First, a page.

b.) Discover new microbial forms, biochemistries, evolutionary branches, and habitats.

c.) Improve methodologies to characterize, isolate, and identify non-culturable and rare members of communities.

d.) Develop advanced instrumentation and software that provides new and more rapid methods to characterize isolates and communities.

e.) Foster research on polyphasic taxonomy, particularly the integration of phenotypic, genetic, and ecologic information.

3. Preserve microbial diversity a.) Conduct research leading to the preservation of mixed communities, e.g., consortia, natural communities.

b.) Improve culture preservation strategies, such as robotic preservation, miniaturization, and optimized regimes for difficult to preserve microbial groups.

c.) Maintain B and coordinated network of culture collections that are accessible worldwide.

d.) Conserve habitats with rare or threatened species.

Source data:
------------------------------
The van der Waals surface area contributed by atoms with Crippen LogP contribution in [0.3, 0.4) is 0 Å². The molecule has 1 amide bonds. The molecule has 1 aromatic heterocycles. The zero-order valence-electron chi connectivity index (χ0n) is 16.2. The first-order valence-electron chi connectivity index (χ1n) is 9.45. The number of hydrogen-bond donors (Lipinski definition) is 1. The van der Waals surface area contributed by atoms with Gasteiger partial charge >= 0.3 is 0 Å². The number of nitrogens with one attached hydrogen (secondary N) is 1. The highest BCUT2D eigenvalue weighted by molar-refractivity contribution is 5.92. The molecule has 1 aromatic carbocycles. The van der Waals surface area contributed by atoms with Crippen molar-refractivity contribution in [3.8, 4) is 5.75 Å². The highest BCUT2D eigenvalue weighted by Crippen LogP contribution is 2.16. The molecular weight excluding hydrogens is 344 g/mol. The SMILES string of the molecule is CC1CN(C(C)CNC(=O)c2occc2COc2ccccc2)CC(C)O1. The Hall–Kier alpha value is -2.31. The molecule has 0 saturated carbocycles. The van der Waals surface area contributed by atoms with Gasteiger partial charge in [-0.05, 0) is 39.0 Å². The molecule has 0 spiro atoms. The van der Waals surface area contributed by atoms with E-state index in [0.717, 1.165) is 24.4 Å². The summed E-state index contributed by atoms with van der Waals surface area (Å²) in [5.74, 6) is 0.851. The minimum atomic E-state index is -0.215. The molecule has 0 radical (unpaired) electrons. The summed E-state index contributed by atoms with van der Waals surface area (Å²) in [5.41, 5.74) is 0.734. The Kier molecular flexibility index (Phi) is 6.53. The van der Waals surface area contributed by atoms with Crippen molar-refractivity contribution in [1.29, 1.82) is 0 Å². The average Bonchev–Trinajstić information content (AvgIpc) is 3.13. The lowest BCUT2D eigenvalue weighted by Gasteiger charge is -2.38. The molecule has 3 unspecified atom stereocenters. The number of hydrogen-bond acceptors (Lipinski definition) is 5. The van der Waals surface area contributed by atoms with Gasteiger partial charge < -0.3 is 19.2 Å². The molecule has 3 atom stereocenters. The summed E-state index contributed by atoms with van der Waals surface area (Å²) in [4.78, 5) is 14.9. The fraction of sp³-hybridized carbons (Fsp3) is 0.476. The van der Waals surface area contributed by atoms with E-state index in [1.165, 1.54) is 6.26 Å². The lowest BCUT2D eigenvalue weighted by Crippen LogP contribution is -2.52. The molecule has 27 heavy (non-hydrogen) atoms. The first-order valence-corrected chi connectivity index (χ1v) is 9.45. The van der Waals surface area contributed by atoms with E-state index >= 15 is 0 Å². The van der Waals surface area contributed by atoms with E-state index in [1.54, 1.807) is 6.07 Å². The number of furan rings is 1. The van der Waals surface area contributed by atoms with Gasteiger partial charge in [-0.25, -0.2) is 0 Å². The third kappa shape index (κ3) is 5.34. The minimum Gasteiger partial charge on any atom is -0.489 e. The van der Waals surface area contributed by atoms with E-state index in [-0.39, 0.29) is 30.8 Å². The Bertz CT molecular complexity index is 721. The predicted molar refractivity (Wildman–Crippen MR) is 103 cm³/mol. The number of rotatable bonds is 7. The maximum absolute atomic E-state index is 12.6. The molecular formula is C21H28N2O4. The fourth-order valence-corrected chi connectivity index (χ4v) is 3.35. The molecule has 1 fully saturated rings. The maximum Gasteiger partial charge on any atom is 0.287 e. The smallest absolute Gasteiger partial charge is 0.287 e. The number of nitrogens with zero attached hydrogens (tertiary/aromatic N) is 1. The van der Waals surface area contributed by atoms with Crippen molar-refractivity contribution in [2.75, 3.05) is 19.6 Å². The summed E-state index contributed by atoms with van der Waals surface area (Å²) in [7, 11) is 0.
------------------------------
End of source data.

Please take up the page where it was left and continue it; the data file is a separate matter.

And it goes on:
4. Organizational and infrastructure needs a.) Because of the large effort needed, develop means to coordinate microbial diversity research at an international level.

b.) Develop integrated electronic databases that include habitat, geographic, phenotypic, genotypic, morphological, and accession information.

c.) Involve researchers from other fields, especially computer science, optics, electronics, device engineering, chemistry, remote sensing, and macrobial ecologists and systematists.

d.) Centralized efforts are recommended where specialized facilities are needed, routine measurements are made, and for database and archival activities.

e.) Expand the training of new scientists knowledgeable in modern microbial diversity, physiology, and taxonomy.

f.) Enhance the public's awareness of the vital role microbial diversity plays in their lives and the frontier this field offers.

Microbial diversity is a key frontier. It is the largest untapped resource for both understanding how biological systems function as well as for new biotechnologies. Advances in the molecular, chemical, optical, computer and information sciences has now made the exploration of this frontier practical. A coordinated effort by an international community of interested scientists over 10 years should make a new level of understanding possible.